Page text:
Get Glenn Live! On TheBlaze TV

America, tell the truth. Tell the truth, even if it means in the end it hurts you. America, don’t believe everything that your country and your government tells you. Because while many times, most times it’s true; in many critical times it’s an out‑and‑out lie. And it’s not an American problem. It is a government problem. It is a human problem. People want power, and they will do anything to keep that power or enhance that power. It’s incumbent upon you if you want to remain free, to do your own homework. And if you don’t, you will lose your freedom. And because of that, innocent people will suffer. Truth and justice is the American way. If this microphone could speak, it would tell you this: Your country told you lies. Iva Toguri was not a traitor. She was wrongly tried and wrongly imprisoned, and real justice for her is now beyond our grasp. But if this microphone could speak all that it had seen or heard, my guess is it would say, “Listen to the voices of the past. Listen to the voices of the past that now cry out. You are the last bastion of freedom in the world. You are smart enough. You as an individual are capable. But if you don’t do it, no one else will. Question the things that everyone says. Question the things that are even coming now out of this microphone, just as people questioned it 70 years ago. Find the truth because it depends on you. It’s calling to you. Don’t follow the crowd. Don’t do the easy thing. Do the right thing. Because if you still ‑‑ if you still want to believe that you should be called an American, you do the right thing because everything else is beneath you.

“That is incredible that that microphone can sound that good after all it has been through,” Glenn concluded. “History will always point us in the right direction. The Tokyo Rose story is one of twelve that I have selected to tell in a book that is coming out in a few weeks called Miracles and Massacres – the true history of America; the true stories that have been lost on who we really are. Because if you want to save the country, and you want to save freedom, you have to start telling the truth about the miracles and the massacres that this country has seen and been involved in and caused.”

  • snowleopard (cat folk gallery)

    Excellent, I was glad to hear it work for the first time in generations on todays show. Keep up the great work.

  • snowleopard (cat folk gallery)

    Understand the history of Tokyo Rose: she was demonized and then prosecuted for the gains of a president who needed political points. The same thing nearly happened to Zimmerman, and in countless others in our nations history.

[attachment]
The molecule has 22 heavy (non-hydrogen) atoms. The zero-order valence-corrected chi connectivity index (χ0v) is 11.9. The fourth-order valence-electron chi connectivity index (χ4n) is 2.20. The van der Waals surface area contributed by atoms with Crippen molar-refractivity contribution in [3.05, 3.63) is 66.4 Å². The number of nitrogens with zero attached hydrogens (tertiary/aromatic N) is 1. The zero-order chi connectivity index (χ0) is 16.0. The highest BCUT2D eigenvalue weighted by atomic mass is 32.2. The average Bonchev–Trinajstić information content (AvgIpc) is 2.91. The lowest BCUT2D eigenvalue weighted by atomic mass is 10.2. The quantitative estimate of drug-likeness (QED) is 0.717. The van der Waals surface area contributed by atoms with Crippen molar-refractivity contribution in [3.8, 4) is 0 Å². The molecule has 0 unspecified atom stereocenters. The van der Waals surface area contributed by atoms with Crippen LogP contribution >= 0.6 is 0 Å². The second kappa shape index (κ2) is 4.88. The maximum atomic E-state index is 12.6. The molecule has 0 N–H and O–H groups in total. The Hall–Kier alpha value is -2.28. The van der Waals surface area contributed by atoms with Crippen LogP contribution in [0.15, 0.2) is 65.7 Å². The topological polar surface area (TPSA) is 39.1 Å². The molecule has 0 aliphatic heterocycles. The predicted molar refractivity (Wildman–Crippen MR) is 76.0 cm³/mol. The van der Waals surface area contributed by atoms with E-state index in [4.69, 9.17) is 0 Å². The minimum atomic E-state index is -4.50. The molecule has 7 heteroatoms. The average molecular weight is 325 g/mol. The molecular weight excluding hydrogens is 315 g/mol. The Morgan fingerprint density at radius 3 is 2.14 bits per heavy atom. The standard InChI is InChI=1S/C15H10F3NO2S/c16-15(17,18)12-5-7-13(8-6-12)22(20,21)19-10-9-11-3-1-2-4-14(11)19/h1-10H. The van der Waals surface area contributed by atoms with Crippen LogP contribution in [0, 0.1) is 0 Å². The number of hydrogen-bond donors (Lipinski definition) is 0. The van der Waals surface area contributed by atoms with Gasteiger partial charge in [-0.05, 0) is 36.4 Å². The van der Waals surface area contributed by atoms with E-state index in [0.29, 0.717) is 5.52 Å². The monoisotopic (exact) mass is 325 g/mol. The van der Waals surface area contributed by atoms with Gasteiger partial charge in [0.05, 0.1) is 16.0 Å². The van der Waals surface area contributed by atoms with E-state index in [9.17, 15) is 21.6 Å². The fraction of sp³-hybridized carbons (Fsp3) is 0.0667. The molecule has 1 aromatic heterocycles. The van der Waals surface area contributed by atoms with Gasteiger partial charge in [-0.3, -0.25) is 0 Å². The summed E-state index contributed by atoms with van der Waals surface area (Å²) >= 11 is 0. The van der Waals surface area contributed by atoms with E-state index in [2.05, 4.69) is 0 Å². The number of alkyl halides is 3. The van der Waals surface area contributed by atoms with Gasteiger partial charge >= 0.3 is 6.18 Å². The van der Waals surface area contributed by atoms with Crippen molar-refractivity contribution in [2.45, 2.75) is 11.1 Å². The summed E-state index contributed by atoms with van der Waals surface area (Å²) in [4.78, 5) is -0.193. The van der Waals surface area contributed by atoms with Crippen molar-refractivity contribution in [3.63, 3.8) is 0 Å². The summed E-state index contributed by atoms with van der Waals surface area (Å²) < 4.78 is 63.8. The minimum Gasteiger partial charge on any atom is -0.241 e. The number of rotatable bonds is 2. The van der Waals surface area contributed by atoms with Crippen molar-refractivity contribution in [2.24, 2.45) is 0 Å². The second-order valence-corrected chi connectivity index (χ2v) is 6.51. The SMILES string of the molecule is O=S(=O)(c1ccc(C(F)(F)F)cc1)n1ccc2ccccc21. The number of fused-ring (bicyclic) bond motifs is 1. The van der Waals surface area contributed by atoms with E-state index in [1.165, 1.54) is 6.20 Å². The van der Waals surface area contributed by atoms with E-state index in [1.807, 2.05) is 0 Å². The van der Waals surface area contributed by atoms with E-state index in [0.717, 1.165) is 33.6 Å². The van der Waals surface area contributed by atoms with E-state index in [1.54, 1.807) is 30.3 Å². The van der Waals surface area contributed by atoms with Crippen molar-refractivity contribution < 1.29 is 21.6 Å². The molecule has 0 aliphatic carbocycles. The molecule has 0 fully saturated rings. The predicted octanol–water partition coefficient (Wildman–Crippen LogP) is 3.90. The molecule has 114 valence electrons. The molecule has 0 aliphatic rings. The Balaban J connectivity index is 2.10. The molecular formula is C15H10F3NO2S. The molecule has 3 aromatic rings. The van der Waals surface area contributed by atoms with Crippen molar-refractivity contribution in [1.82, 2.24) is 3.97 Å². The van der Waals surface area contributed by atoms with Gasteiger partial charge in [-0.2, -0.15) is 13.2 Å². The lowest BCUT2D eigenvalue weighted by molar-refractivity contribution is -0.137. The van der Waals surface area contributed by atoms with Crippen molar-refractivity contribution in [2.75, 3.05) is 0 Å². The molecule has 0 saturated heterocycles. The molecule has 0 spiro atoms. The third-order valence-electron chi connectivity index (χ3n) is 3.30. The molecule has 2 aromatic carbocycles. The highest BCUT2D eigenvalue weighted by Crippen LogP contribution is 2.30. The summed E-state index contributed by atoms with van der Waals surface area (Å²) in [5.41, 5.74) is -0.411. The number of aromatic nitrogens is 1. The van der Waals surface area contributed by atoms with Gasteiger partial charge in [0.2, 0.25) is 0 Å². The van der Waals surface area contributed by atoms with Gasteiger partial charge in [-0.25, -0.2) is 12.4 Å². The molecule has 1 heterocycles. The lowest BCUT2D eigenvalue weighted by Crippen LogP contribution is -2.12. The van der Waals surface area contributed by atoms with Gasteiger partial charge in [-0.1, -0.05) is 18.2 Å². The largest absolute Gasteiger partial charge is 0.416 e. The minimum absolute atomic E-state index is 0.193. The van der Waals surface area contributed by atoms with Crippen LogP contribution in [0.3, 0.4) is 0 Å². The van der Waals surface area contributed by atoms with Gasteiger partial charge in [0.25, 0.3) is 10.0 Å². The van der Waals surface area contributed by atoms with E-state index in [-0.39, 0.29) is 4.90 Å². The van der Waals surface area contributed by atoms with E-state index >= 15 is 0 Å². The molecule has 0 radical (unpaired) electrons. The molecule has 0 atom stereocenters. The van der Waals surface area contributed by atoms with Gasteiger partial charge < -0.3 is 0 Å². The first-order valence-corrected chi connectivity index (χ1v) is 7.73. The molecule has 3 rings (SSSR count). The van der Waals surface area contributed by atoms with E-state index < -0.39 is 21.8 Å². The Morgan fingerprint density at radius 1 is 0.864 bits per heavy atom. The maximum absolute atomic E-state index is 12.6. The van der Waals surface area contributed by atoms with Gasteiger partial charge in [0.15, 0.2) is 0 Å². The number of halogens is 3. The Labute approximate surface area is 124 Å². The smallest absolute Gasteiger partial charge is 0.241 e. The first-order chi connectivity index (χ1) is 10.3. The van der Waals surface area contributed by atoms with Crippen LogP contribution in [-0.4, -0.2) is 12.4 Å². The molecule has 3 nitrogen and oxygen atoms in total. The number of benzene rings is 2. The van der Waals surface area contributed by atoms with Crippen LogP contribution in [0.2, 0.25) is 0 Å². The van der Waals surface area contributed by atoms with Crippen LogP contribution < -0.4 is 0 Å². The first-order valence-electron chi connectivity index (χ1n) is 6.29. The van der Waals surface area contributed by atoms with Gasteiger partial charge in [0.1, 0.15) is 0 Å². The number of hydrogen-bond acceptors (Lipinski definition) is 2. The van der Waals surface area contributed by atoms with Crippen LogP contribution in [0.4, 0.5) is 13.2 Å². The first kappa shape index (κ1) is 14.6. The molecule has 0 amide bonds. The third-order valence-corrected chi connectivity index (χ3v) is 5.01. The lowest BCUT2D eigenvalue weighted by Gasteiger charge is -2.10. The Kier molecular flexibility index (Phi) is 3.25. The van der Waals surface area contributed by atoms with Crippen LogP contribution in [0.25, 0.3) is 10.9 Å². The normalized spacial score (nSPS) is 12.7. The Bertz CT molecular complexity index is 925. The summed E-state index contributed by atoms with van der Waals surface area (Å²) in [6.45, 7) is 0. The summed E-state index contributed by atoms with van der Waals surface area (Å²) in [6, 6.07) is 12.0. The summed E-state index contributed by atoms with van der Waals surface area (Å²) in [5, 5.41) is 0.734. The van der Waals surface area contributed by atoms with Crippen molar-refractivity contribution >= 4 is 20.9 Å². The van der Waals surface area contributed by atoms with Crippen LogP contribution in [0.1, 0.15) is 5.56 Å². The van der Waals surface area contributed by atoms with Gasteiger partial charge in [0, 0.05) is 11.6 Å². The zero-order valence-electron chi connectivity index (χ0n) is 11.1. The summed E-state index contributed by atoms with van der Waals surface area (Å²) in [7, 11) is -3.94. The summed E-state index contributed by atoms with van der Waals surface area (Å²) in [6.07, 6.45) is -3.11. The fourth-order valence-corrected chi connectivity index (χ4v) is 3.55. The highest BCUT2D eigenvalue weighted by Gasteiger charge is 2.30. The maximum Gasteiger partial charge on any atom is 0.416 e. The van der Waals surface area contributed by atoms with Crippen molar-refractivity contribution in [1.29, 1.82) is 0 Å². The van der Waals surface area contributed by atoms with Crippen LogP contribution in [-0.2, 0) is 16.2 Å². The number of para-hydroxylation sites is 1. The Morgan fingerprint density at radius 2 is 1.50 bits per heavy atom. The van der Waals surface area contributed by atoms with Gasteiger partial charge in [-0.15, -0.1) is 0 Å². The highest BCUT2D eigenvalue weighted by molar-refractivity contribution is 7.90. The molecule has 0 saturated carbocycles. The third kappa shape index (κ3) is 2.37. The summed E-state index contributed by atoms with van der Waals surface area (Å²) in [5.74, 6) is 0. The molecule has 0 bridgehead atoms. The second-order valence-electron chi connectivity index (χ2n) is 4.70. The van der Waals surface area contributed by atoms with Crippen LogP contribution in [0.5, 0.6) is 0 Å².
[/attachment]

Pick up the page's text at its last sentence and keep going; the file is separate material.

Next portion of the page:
How long will it be before Obama tries to do so again? Why do we put up with innocent people being prosecuted, convicted and jailed for crimes they never committed, all to meet the needs of a uncaring president?

    • William Carson Baldwin

      actually zimmermans wife has now come forward saying that he had issues with the man he killed so maybe you need to do some fact finding again.

      • Anonymous

         This would be the same “wife” that is divorcing him and is already on record lying about him waiving a gun at her. She admitted to lying about the gun, btw. So, yeah, totally believable witness for the persecution.

      • Anonymous

        Going through a divorce — why WOULDN’T you trust every word from the “wife”?  What could POSSIBLY go wrong?!!!

      • Behning Brad

        First of all he didn’t kill a man. Z  was a blood thirsty racist killer who shot an innocent hop scotching child on his way home from buying candy. I know because I read the news and got the whole unbiased complete story from Al Sharpton and President Obama. Second, do you really believe one word from that lying bitch who is in the middle of a nasty divorce and is already on record as a liar?. 

        • Duke Williams

           Lets not go through your race baitng crap again……….though you probably are a great bater……we will call you the Great Master of Baitors!!!

        • Anonymous

          you are a moronic fool

        • Gwynn Ap Nudd

          When will men accept the Truth – women lie and lie often, anytime it’s advantageous. She sold him out for public acclaim – her 30 pieces of silver.

      • Anonymous

        A woman who perjured herself in court. How funny you would believe her.

      • Anonymous

        You trust a woman that is divorcing her man?

      • Anonymous

        And you take her word for it?  She is going to be tried for lying.

      • women99

        YOU lost as Obammy told John McCain. Take your marbles and shut p

    • Draxx